Many pain patients say they understand the urgent need of political leaders and government agencies to fight the drug overdose epidemic. But targeting the millions who legitimately suffer from chronic pain is grasping for a solution that doesn’t address the preponderance of illegal drugs, they argue - or the rate of overdoses caused by them.

The CDC released a report Nov. 30 showing that despite a drop in painkiller prescriptions over the years, the drug overdose rate continues to soar, with the growth driven by the illicit opioid fentanyl and its cousins. It is a trend that has held for several years.

“People with pain shouldn’t have to suffer because people without pain are abusing opioids,” said Cynthia Toussaint, a former ballerina from California, who has Complex Regional Pain Syndrome (CRPS), which left her bedridden for 10 years, and unable to speak for five. “Pain patients don’t want to take opioids any more than cancer patients want to use chemotherapy. However, many people with pain need opioids to function physically and pursue the joyful aspects of life.”

At a recent American Medical Association (AMA) meeting, the group’s president, Dr. Barbara McAneny, spoke of how an advanced prostate cancer patient of hers attempted suicide after he was denied opioids by an insurer. “The pendulum swung too far when pain was designated a vital sign, and now we are in danger of it swinging back so far that patients are being harmed,” she said, according to published reports.


Federal officials have said the CDC guidelines weren’t intended to disrupt the proper prescribing and use of opioids. “We’re not telling any doctor that they can’t make a legitimate prescription,” then-U.S. Attorney General Jeff Sessions told Fox News, in an interview before he left office. “Maybe some doctors are getting too cautious. We don’t know.”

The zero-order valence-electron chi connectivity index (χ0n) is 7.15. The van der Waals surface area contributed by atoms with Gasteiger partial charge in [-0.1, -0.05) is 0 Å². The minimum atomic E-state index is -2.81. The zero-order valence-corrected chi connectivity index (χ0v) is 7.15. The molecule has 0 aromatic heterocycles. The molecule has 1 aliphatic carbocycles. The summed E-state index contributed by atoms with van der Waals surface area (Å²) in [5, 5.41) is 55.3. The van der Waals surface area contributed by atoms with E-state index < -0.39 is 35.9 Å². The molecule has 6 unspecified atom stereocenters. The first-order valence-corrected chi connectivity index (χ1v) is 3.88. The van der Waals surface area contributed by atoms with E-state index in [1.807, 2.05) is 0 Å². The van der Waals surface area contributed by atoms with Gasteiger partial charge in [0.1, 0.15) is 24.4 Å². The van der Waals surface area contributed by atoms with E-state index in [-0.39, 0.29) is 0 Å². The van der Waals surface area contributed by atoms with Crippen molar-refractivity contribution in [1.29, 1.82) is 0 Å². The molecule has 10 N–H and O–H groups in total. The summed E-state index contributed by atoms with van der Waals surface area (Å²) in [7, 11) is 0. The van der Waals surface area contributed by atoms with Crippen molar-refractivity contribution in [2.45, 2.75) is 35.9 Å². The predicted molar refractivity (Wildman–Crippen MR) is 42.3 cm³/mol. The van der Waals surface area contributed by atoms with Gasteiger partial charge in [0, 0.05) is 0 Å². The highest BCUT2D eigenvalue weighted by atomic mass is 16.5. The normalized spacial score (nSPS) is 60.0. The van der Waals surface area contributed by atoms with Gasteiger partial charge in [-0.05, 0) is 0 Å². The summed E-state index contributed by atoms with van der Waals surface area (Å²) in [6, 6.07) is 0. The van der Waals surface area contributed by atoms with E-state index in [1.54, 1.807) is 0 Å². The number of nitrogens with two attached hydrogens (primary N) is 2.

Sessions acknowledged “opioid prescribing can be essential for people,” and said, “it’s very clear that people with serious pain problems are in need of real significant pain relief and sometimes [opioids] are the only thing that will provide relief, and it is absolutely legitimate to prescribe it.”

We have heard about the suicides...It's tragic that anyone takes their life for any reason, including that they had their opioids unilaterally stopped.

— Dr. Debbie Dowell, lead author of the 2016 "CDC Guideline for Prescribing Opioids for Chronic Pain"

CDC officials added they are also aware chronic pain sufferers have committed suicide in their struggle to get by with fewer or no opioids.

“We have heard about suicides,” said Dr. Debbie Dowell, a senior CDC medical advisor, and lead author of the guidelines on opioid prescribing. “We’ve heard the reports. It’s tragic that anyone takes their life for any reason, including that they had their opioids unilaterally stopped.”

Dowell said the scope of suicides caused by under-treatment of chronic pain “isn’t something that’s easy to measure. We’ve looked at how we might measure this. Sometimes patients or their families don’t report it.”

The CDC guidelines focused on primary care physicians and recommended extreme caution in prescribing opioids. It also suggested a maximum daily dosage of 90 morphine milligram equivalents for first-time painkiller patients.

But the guidelines also warned against forcibly tapering or abruptly cutting off severe pain sufferers who have responsibly have taken opioids, noting that a drastic change could lead to withdrawal, and serious illness.

Untreated pain, many health experts say, can also lead to hypertension, more serious pain conditions, and other problems. Health practitioners say this is a plight that could affect anyone -- all it takes is a slip, a fall, or a botched surgery that could bring on intense and perhaps long-term pain.

Dowell said patients should be prescribed on a case-by-case basis.

“We believe everyone deserves effective pain management,” she said. “The CDC guidelines are not a regulation or a law – it’s guidance for providers.”

“It never made a recommendation to take people off medication involuntarily, or to taper down involuntary," she said. "It was meant to provide updated guidance about the benefits and risks of opioids for chronic pain so that the provider and the patient – together – could make decisions.”


The CDC disclaimer was apparently lost among the headlines about the staggering number of deaths due to opioids. Political leaders and government officials often failed to note the bulk -- at least 60 percent, according to the U.S. Department of Health and Human Services -- of the overdose epidemic was caused by illicit drugs, not prescription painkillers.